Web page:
4. (your choice) Villa-Lobos, any movement from the "Doll Suite;" Messiaen, Preludes; Ravel Jeux D'Eau; if you are particularly brave, you can try some Emma Lou Diemer's Toccata, which requires you to play inside of the piano in addition to the usual barrage of 20th century piano techniques.

5. I second Amy's vote for Un Sospiro. It is much easier than it sounds. You might want to look at Scriabin's Etudes also - op 8 no. 12 would be a good one. If you want to drive yourself insane and ruin your hands, Ligeti has two books of Etudes which all pianists fear like there is no tomorrow.
_________________________
http://www.BrendanKinsella.com

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#367857 - 10/23/01 07:45 PM Re: The many choices....hmmmm.
John Owens Offline
Full Member

Registered: 08/13/01
Posts: 27
Loc: England
1. Prelude #13 is a clear, bright opening statement. It should perk the judges up a little. It's not too fast though, which is good. I would feel a lot of pressure if I had to perform a faster piece from the beginning, like the Prelude #6 WTC II which I'm attempting at the moment. Your hands will need to warm up on the 'different' audition piano.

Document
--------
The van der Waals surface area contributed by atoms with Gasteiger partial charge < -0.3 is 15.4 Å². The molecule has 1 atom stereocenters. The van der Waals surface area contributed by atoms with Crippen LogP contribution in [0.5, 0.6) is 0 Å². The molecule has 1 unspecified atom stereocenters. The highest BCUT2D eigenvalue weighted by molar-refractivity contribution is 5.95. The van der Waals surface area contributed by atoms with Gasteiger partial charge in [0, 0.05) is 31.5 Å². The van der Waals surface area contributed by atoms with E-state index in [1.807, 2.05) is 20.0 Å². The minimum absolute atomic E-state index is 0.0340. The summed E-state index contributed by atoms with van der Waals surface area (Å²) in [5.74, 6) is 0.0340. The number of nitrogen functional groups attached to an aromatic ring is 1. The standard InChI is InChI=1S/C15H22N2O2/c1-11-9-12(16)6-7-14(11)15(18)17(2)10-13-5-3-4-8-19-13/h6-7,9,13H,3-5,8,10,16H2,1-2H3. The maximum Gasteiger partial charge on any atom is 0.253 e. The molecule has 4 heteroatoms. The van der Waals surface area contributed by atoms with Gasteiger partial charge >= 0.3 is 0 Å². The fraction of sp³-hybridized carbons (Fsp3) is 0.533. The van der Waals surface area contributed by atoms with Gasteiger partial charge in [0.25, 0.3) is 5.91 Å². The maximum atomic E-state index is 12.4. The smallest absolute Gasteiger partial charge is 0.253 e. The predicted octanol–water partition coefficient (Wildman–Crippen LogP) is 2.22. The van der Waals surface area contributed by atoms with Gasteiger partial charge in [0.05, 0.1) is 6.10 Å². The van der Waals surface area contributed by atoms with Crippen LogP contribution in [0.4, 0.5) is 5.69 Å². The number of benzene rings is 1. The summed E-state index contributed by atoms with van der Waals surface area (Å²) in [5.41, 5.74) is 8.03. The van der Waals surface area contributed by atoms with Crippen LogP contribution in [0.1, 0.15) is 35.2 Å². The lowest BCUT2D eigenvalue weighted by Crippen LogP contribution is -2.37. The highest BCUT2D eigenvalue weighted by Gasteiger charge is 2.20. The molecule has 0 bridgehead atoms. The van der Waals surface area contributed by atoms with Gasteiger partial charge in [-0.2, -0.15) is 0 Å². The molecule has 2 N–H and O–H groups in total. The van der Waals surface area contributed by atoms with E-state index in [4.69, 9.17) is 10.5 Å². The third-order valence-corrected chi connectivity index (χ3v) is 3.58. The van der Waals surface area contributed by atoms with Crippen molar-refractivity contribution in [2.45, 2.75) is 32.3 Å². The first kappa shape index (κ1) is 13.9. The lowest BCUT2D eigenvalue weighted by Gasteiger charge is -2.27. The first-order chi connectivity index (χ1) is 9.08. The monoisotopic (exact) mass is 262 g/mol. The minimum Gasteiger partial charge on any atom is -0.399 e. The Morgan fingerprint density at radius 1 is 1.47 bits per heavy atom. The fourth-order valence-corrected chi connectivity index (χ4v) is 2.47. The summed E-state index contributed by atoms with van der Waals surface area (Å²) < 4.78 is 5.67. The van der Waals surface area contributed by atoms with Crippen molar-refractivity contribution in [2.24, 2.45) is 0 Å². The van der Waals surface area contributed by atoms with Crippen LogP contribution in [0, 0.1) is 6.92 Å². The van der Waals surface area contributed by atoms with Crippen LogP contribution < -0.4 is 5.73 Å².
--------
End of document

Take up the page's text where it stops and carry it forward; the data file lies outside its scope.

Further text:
2. The Tempest should be suitable to progress into, for the judges listening to you at least.

3. I love Brahm's Rhapsody G- opus 79. no. 2.

4. I also love Ravel's Ondine (Gaspard de la nuit), however I feel that it's one of those pieces that just has to be performed superbly or not at all. It is very difficult.

5. I'd finish with Liszt's Etude Trancendental No. 8. Wilde Jagd (then wonder why I wasn't doing the main international performance circuits already!)

Best of luck!!

By the way, how much time have you got?
_________________________
John Owens - England
mailto:jpo@ukonline.co.uk

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#367858 - 10/23/01 08:37 PM Re: The many choices....hmmmm.
ZeldaHanson Offline
Full Member

Registered: 07/31/01
Posts: 276
Loc: Cape Cod, MA, USA
Woah, I honestly thought no one would respond!
Ok, now Iím going to respond to you each individually.


Amy,